In a recent article by Meg Wilcox, “5 sustainable packaging developments to watch in 2021” it’s a race against the clock for companies to meet their sustainability goals. This will be difficult to say the least, although the “100 percent reusable, recyclable or compostable packaging by 2025” is a catchy mantra, it is filled with empty promises and an utter lack of commonsense.
The idea that recycling is synonymous with sustainability, and recycling lobbyist calling for MORE money through EPR, is a joke. Goodrich calls it “groundbreaking”, I’m thinking more on the lines of highway robbery. The Reuse “experiment” is novel, however the scale is proportional to a freckle on an elephants ass and the core problem (EOL) is admittedly still unanswered. Plastics do not and should not end-up in an industrial compost, the infrastructure is not available and there’s NO return value. Plastics are inherently collected/managed in our Solid Waste systems, not Organic. There is no return value in making plastics Compostable. We need less rapidly biodegrading waste, not more. Making plastics perform like organic waste, defeats the purpose, and compounds the problems. This is the “unintended consequences when you switch from one system to another.”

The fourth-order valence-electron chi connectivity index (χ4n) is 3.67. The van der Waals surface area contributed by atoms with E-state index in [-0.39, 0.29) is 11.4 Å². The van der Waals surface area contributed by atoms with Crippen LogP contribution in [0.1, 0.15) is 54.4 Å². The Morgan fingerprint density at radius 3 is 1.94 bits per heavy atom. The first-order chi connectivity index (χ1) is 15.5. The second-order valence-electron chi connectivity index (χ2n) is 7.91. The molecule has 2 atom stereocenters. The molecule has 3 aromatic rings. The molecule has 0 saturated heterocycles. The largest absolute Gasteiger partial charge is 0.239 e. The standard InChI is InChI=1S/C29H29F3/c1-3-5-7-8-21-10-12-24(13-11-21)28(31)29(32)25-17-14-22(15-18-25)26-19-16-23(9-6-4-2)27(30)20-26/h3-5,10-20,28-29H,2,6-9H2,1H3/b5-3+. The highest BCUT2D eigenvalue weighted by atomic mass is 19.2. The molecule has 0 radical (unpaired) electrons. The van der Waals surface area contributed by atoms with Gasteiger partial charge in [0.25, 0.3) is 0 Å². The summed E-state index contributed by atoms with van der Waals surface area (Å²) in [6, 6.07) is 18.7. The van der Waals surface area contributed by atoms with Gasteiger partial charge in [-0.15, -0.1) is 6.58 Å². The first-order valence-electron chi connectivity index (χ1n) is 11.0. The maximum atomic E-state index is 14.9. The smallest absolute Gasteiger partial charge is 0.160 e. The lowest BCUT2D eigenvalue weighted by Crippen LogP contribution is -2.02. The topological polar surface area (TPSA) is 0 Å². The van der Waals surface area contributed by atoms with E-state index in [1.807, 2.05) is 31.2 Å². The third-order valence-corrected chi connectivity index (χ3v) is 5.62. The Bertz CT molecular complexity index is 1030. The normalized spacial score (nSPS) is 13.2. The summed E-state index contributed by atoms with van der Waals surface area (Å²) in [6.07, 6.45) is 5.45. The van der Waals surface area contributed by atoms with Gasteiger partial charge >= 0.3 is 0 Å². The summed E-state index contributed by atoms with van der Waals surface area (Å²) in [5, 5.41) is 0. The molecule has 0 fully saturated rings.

But first, let’s understand that technologies are widely available today and there are international testing standards to ensure plastics are designed to work in every MANAGED waste system we have available. Connecting these dots should be the priority of every Sustainable Packaging initiative.
Kate Daly, managing director at Closed Loop Partners states, “…more and more materials are lost to landfill that we’re not able to recapture as a valuable resource.” I would argue the reason for this is because groups like Closed Loop and SPC miserably fail to see today’s modern landfills as a valuable resource, which they have become.
It’s a shortsighted and an oddly pervasive problem in the sustainable management of plastics, a lack of knowledge pertaining to how waste is actually managed. There are several different ways plastics can be disposed after use, landfilling, recycling, incineration, and composting. The primary systems that capture the majority of discarded plastic waste are specifically designed to protect the environment and convert solid waste (carbon based) into returnable value through anaerobic bioremediation. Today’s modern landfills have emerged as a major resource for clean renewable energy (LFGE/RNG). A baseload energy resource that is providing heat for homes, fuel for vehicles and power to industries.
Sustainability managers must first and foremost understand that 90% of plastics are deposited into landfills, properly and customarily to avoid littering. Even plastics with higher recycling rates such as PET beverage bottles and HDPE bottles have a higher percentage entering the landfill than being recycled. This means every sustainability decision must provide a beneficial aspect regarding the landfilling of that plastics [ASTM D5526/D5511]. That’s sustainability through accountability, everything else is an experiment in speculation.